This paper analyzes the roots of this failure as a case study in AI methodology gone awry and explains why the original, classicly AI goals — namely, be optimal in principle, be well integrated, iteratively refine the interpretation, deal directly with noisy inputs, be linguistically interesting, be tunable by hand, work with clear hypotheses, and relate to general issues in AI — are less important than they seemed.


The Hearsay‐II System has as its design goal recognition, understanding, and responding to connected speech utterances, particularly in situations where sentences cannot be guaranteed to agree with
Organization of the Hearsay II speech understanding system
The issues of the system organization of the HSII system are dealt with, which include a convenient modular structure for incorporating new knowledge into the system at any level, and a system structure suitable for execution on a parallel processing system.
A Retrospective View of the Hearsay-II Architecture
Experiences gained while successfully applying the Hearsay-II architecture to the problem of speech understanding are described, and the paradigm of viewing problem solving in terms of hypothesize-and-test actions distributed among distinct representations of the problem has been shown to be computationally feasible.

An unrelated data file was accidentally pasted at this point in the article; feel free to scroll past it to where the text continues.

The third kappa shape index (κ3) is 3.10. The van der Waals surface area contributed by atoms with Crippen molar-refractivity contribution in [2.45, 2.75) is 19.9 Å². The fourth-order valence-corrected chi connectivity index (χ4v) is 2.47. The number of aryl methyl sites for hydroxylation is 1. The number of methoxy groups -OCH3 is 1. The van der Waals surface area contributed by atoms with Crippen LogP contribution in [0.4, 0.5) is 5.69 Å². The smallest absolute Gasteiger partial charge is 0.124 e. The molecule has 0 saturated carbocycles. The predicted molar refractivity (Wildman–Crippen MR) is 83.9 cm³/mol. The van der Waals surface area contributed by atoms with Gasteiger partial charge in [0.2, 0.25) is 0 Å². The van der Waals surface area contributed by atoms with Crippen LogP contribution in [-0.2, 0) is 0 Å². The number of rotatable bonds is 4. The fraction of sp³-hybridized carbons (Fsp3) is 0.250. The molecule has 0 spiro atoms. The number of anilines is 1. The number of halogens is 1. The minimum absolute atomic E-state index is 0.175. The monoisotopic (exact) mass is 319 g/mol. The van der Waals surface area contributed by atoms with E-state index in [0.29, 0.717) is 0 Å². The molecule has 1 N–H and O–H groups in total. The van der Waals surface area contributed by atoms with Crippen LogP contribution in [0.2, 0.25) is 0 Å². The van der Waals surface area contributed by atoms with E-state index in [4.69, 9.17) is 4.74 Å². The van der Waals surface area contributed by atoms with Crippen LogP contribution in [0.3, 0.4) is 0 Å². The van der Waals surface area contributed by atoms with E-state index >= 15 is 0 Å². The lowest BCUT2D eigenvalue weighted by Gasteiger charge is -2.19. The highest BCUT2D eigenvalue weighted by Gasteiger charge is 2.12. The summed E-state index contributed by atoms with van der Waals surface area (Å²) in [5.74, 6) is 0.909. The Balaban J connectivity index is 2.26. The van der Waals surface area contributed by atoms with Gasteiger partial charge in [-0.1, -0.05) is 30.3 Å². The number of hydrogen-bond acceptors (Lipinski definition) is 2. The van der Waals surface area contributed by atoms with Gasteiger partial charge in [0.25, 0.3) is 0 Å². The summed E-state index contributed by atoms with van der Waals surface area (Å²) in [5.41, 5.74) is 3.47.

The HARPY speech recognition system
The HARPY system is the result of an attempt to understand the relative importance of various design choices of two earlier speech recognition systems developed at Carnegie-Mellon University, in which knowledge is represented as a finite state transition network but without the a-priori transition probabilities.
The Hearsay-I Speech Understanding System: An Example of the Recognition Process
The structure and operation of the Hearsay-I1speech understanding system is described by considering its operation in a particular task situation: Voice-Chess and preliminary results of the reduction in search resulting from the use of various sources of knowledge are given.
Word hypothesization for large-vocabulary speech understanding systems.
The thesis presents the design and performance of a bottom-up word hypothesizer (Noah) capable of handling very large vocabularies and suggests that speech understanding systems for general English can obtain a great amount of constraint from the acoustics alone.
Harpy, production systems and human cognition
A viable and interesting theory of human speech perception has been generated by constructing a psychological model of speech perception that is faithful to Harpy and asking whether it is acceptable given what the authors know about human processing capabilities.
Selection of word islands in the Hearsay-II speech understanding system
In Hearsay-II, a word recognizer hypothesizes words bottom-up from acoustic data to form multi-word islands which the syntax-level knowledge source first checks for grammatically and then attempts to extend to form a complete recognition.
Speech Understanding Systems
Noah-A Bottom-Up Word Hypothesizer for Large-Vocabulary Speech Understanding Systems
  • A. Smith, L. Erman
  • Linguistics
    IEEE Transactions on Pattern Analysis and Machine Intelligence
  • 1981
The design and performance of Noah are presented, a bottom-up word hypothesizer which is capable of handling large vocabularies-more than 10 000 words, and the performance is presented as a function of the vocabulary size.